eric, 20, vancouver -> seoul
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moonemojii:

YASS BETCH YASS!!!

(Source: vine.co)

(Source: vylant)

veganjinki:

SM ends up firing the idols one at a time. Until there is one left, and they can be happy together. The CEO’s long time and beloved friend……..the only one who understands them……………Shindong.

(Source: veghouljinki)

coachcrewneck:

when u get a fade

coachcrewneck:

when u get a fade

are goth bitches still the wave ?

yamborghini:

ALWAYS 

I SUFFER FROM SEVERE DEPRESSION AND ANXIETY PROBLEMS

I NEED A BITCH TO SYNCHRONIZE THEIR TEARS WITH MINES JUHEARD

koreanmodel:

Streetstyle: Irene Kim at PFW Spring 2015

koreanmodel:

Streetstyle: Irene Kim at PFW Spring 2015

thepeoplesrecord:

Hong Kong’s unprecedented protests & police crackdown, explained
September 29, 2014

Protest marches and vigils are fairly common in Hong Kong, but what began on Friday and escalated dramatically on Sunday is unprecedented. Mass acts of civil disobedience were met by a shocking and swift police response, which has led to clashes in the streets and popular outrage so great that analysts can only guess at what will happen next.

What’s going on in Hong Kong right now is a very big deal, and for reasons that go way beyond just this weekend’s protests. Hong Kong’s citizens are protesting to keep their promised democratic rights, which they worry — with good reason — could be taken away by the central Chinese government in Beijing. This moment is a sort of standoff between Hong Kong and China over the city’s future, a confrontation that they have been building toward for almost 20 years.

On Wednesday, student groups led peaceful marches to protest China’s new plan for Hong Kong’s 2017 election, which looked like China reneging on its promise to grant the autonomous region full democracy (see the next section for what that plan was such a big deal). Protest marches are pretty common in Hong Kong so it didn’t seem so unusual at first.

Things started escalating on Friday. Members of a protest group called Occupy Central (Central is the name of Hong Kong’s downtown district) had planned to launch a “civil disobedience” campaign on October 1, a national holiday celebrating communist China’s founding. But as the already-ongoing protesters escalated they decided to go for it now. On Friday, protesters peacefully occupied the forecourt (a courtyard-style open area in front of an office building) of Hong Kong’s city government headquarters along with other downtown areas.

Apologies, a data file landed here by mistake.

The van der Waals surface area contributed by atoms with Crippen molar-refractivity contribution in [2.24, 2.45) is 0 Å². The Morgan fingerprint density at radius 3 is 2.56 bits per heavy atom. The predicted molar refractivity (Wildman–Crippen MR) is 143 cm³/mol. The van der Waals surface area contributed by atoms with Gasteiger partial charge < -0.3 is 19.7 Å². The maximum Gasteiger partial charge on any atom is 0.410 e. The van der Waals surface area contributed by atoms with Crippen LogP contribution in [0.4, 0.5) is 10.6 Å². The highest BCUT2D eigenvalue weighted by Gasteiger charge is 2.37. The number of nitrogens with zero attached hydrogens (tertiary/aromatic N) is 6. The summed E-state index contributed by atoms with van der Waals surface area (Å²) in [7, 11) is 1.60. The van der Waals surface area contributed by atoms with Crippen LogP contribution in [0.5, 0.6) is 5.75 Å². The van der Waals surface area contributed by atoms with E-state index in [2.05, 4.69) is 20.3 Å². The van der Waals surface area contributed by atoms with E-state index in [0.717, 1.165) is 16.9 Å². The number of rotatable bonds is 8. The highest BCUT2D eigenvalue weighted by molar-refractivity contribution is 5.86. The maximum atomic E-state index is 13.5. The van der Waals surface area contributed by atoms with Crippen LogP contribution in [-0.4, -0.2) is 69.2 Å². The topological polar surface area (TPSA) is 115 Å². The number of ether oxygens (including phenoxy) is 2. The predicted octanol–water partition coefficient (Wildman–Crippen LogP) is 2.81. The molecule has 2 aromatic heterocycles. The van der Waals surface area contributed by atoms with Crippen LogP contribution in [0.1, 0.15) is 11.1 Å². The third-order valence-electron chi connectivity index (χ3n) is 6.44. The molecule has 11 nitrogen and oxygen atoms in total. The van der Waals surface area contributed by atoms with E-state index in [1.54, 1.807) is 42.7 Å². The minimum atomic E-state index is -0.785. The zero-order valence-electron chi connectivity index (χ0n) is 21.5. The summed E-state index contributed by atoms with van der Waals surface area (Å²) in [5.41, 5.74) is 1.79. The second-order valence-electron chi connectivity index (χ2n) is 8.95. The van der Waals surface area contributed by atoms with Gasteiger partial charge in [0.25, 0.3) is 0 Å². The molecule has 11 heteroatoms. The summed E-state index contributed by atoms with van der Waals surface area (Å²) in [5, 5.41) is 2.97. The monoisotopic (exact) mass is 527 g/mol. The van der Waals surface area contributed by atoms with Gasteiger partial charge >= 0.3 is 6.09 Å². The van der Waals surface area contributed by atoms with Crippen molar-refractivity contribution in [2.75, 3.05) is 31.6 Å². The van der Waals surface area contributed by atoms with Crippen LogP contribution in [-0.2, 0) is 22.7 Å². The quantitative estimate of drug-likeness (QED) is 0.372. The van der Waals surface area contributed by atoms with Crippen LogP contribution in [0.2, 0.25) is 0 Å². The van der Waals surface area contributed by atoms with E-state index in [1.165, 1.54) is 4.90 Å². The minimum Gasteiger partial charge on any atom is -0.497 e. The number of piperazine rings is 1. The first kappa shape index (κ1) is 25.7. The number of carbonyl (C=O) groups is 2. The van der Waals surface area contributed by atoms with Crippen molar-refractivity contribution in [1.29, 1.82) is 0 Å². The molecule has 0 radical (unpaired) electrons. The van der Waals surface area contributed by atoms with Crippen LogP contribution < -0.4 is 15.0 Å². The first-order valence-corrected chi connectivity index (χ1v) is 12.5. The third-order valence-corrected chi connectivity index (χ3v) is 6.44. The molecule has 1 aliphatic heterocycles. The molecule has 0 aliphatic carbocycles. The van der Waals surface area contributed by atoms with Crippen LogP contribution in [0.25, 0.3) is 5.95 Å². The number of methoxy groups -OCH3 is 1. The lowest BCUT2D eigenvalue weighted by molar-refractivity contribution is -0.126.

The really important thing is what happened next: Hong Kong’s police cracked down with surprising force, fighting in the streets with protesters and eventually emerging with guns that, while likely filled with rubber bullets, look awfully militaristic. In response, outraged Hong Kong residents flooded into the streets to join the protesters, and on Sunday police blanketed Central with tear gas, which has been seen as a shocking and outrageous escalation. The Chinese central government issued a statement endorsing the police actions, as did Hong Kong’s pro-Beijing chief executive, a tacit signal that Beijing wishes for the protests to be cleared.

You have to remember that this is Hong Kong: an affluent and orderly place that prides itself on its civility and its freedom. Hong Kongers have a bit of a superiority complex when it comes to China, and see themselves as beyond the mainland’s authoritarianism and disorder. But there is also deep, deep anxiety that this could change, that Hong Kong could lose its special status, and this week’s events have hit on those anxieties to their core.

This began in 1997, when the United Kingdom handed over Hong Kong, one of its last imperial possessions, to the Chinese government. Hong Kong had spent over 150 years under British rule; it had become a fabulously wealthy center of commerce and had enjoyed, while not full democracy, far more freedom and democracy than the rest of China. So, as part of the handover, the Chinese government in Beijing promised to let Hong Kong keep its special rights and its autonomy — a deal known as “one country, two systems.”

A big part of that deal was China’s promise that, in 2017, Hong Kong’s citizens would be allowed to democratically elect their top leader for the first time ever. That leader, known as the Hong Kong chief executive, is currently appointed by a pro-Beijing committee. In 2007, the Chinese government reaffirmed its promise to give Hong Kong this right in 2017, which in Hong Kong is referred to as universal suffrage — a sign of how much value people assign to it.